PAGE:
03 April 2017 11:04:51 IST

SASEC meets to push limit on trade synergy, connectivity

PC: Wikimedia

Finance ministers of India, Bangladesh, Bhutan, Nepal, Sri Lanka, Maldives and Myanmar met today

India and six other South Asian countries today pledged to improve intra-regional connectivity to boost trade and tourism as they eye $70 billion incremental GDP and 20 million jobs by 2025.

Finance ministers of India, Bangladesh, Bhutan, Nepal, Sri Lanka, Maldives and Myanmar met today to reshape the South Asia Subregional Economic Cooperation (SASEC), which was originally founded 16 years ago by four nations — Bangladesh, Bhutan, India and Nepal. Other countries joined in subsequently.

Finance Minister Arun Jaitley said: “Our collective vision is for SASEC to power Asia in the 21st century, sustaining growth that synergises the growth of the natural resources of the sub-region, industry and infrastructure potential through the enhanced cooperation. This can possibly generate incremental $70 billion GDP and 20 million employment annually by 2025.”

The seven nations sought trade of oil and gas among themselves as also enhancing road connectivity.

They also looked to leverage natural resources-based industries, promote industry-to-industry links and bolster connectivity to boost trade and tourism.

Besides improving people-to-people contact, they will “develop gateways and hubs to expand the sub-region’s trade and commerce to regional and global markets.”

“We believe that these synergies can generate annually an estimated $70 billion in incremental GDP and 20 million in incremental aggregate employment by 2025,” it said.

The member countries came out with the SASEC Vision, a new strategic road map to guide the sub-region’s development through 2025, which was was announced after the meeting of the finance ministers of the seven nations.

While electricity is being traded between the nations, the trade processes and procedures are becoming more and more efficient.

“To further align and focus our interventions, we adopted the SASEC Operational Plan, 2016-25, which defines the strategic objectives and operational priorities in transport, trade facilitation and energy as well as for economic corridor development,” said the joint statement issued after the meeting of the finance ministers.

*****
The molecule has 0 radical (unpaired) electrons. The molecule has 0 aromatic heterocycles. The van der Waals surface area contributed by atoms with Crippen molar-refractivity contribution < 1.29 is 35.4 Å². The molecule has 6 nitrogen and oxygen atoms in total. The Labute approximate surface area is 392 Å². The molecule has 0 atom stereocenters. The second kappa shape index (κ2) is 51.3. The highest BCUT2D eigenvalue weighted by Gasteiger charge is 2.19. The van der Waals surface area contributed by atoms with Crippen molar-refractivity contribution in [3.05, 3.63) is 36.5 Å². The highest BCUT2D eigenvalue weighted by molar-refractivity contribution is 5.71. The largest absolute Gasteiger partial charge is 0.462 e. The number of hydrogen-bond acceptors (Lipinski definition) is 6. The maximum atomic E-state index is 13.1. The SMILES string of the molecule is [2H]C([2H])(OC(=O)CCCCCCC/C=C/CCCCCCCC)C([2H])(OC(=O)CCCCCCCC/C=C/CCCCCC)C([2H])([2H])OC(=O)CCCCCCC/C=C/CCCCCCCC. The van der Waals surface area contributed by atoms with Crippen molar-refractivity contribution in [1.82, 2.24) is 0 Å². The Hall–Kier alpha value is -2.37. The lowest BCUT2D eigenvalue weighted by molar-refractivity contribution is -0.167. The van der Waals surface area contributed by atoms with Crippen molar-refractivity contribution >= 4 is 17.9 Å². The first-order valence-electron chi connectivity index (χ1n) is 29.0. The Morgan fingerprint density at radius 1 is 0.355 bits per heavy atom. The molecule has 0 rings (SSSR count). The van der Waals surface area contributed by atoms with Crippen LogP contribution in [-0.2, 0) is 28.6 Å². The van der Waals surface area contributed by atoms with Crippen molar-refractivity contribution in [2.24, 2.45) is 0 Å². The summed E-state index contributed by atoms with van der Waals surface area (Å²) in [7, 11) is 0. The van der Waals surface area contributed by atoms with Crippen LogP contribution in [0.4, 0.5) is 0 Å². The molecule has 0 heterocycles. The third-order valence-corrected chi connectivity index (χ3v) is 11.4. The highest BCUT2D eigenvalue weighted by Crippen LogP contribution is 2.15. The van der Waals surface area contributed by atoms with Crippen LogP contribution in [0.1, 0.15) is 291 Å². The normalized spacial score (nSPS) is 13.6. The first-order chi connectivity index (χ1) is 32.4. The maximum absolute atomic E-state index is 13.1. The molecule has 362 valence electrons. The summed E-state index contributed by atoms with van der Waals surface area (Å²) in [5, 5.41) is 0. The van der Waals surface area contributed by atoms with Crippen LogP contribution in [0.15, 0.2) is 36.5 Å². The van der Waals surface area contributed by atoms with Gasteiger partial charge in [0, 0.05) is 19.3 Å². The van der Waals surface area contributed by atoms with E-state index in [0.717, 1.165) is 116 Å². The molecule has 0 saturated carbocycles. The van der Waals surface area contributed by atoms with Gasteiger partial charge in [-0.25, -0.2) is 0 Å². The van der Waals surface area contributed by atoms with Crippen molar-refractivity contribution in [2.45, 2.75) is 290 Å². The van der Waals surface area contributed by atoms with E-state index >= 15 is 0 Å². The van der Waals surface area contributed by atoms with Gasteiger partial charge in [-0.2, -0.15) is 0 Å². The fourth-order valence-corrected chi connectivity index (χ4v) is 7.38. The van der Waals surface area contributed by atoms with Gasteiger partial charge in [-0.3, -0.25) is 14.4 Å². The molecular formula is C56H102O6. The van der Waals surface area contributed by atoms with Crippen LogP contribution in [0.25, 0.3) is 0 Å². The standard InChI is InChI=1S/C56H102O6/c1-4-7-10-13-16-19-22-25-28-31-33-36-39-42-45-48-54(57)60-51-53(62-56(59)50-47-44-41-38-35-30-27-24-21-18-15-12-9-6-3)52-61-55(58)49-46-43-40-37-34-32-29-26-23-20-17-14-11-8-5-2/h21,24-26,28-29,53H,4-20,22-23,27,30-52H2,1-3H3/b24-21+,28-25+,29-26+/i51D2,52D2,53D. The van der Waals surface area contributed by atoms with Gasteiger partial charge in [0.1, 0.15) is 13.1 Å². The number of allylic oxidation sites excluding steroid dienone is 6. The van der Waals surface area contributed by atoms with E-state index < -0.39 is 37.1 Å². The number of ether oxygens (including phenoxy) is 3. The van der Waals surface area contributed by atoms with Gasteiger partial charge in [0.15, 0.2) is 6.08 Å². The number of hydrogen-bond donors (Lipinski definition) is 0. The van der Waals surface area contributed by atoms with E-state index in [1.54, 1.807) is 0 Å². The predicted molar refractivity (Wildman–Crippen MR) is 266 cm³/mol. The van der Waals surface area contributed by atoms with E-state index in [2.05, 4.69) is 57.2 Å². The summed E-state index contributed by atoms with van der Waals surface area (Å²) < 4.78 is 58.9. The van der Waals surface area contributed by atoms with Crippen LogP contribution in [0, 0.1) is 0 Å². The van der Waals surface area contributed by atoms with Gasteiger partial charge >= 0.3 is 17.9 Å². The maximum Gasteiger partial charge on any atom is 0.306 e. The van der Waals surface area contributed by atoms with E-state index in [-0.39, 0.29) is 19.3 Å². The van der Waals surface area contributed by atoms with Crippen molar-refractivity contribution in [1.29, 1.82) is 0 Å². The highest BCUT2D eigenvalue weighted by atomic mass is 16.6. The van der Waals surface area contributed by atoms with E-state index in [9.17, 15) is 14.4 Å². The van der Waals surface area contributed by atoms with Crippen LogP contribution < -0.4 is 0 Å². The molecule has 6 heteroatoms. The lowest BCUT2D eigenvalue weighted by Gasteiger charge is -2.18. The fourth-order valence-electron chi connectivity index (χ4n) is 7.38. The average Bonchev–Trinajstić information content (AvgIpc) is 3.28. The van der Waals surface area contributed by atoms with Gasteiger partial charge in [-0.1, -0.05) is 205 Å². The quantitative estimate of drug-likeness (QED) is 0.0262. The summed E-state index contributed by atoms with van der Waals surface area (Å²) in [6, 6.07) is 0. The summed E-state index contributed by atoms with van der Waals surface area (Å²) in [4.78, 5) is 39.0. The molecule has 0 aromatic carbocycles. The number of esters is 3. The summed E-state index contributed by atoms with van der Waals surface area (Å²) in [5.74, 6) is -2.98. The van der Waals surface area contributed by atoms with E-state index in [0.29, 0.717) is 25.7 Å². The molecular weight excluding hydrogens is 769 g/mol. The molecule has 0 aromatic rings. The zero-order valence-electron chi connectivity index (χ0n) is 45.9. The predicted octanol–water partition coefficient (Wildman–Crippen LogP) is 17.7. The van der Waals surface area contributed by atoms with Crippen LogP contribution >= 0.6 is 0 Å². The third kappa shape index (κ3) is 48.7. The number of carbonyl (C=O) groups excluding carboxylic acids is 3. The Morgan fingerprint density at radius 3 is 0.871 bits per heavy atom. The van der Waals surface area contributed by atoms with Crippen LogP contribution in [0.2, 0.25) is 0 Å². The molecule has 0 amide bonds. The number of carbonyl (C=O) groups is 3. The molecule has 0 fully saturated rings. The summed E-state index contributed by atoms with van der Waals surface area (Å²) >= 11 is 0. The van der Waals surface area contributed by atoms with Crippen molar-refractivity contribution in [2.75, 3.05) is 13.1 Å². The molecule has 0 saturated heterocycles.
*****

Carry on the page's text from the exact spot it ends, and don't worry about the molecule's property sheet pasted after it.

The members want SASEC to become “better, stronger, and faster” to make South Asia one of the fastest growing sub-regions in the world.

“We will accelerate and sustain the growth momentum of recent years by unlocking the hitherto untapped potential of the sub-region’s natural resources, industry and infrastructure through sub-regional cooperation,” it said.

The SASEC vision for 2025 reflects member nations’ commitment to tap into latent industrial demand and promote sub-regional industry-to-industry links.

The road map is expected to guide SASEC members in developing gateways and hubs to expand trade and commerce, which can help achieve the long-term goal.

In 2016, the ADB approved financing for nine SASEC investment projects worth $2.4 billion, including $1.2 billion worth of transport and economic corridor projects in India.

There are 19 projects indicatively planned for 2017-19 for potential ADB funding totalling $3.6 billion, with a focus on transport, energy, trade facilitation and economic corridor development, an ADB statement said.

The joint statement said SASEC takes pride in significant gains achieved over the past 16 years, especially in transport, trade facilitation and energy.

“Infrastructure connectivity has improved our countries’ access to key markets and gateway ports and improved prospects for participation in regional and global value chains,” said the declaration.

SASEC nodal officials have been asked to undertake necessary consultations on the potential synergies identified by the vision document with a view to formulating a road map for implementation of the vision.

The countries noted that road connectivity projects in Bangladesh, Bhutan, India and Nepal will strengthen trans-border trade and India and Nepal exploring pilot project for an electronic cargo tracking system will improve transit facilitation.

Stating that the endeavour is to make South Asia the economic powerhouse of Asia, the joint statement read: “Our investments in infrastructure will reach not only to trade gateways, but to the hinterlands to help improve people’s access to economic opportunities, increase productivity and variety of the goods and services, and provide them with better access to social services.”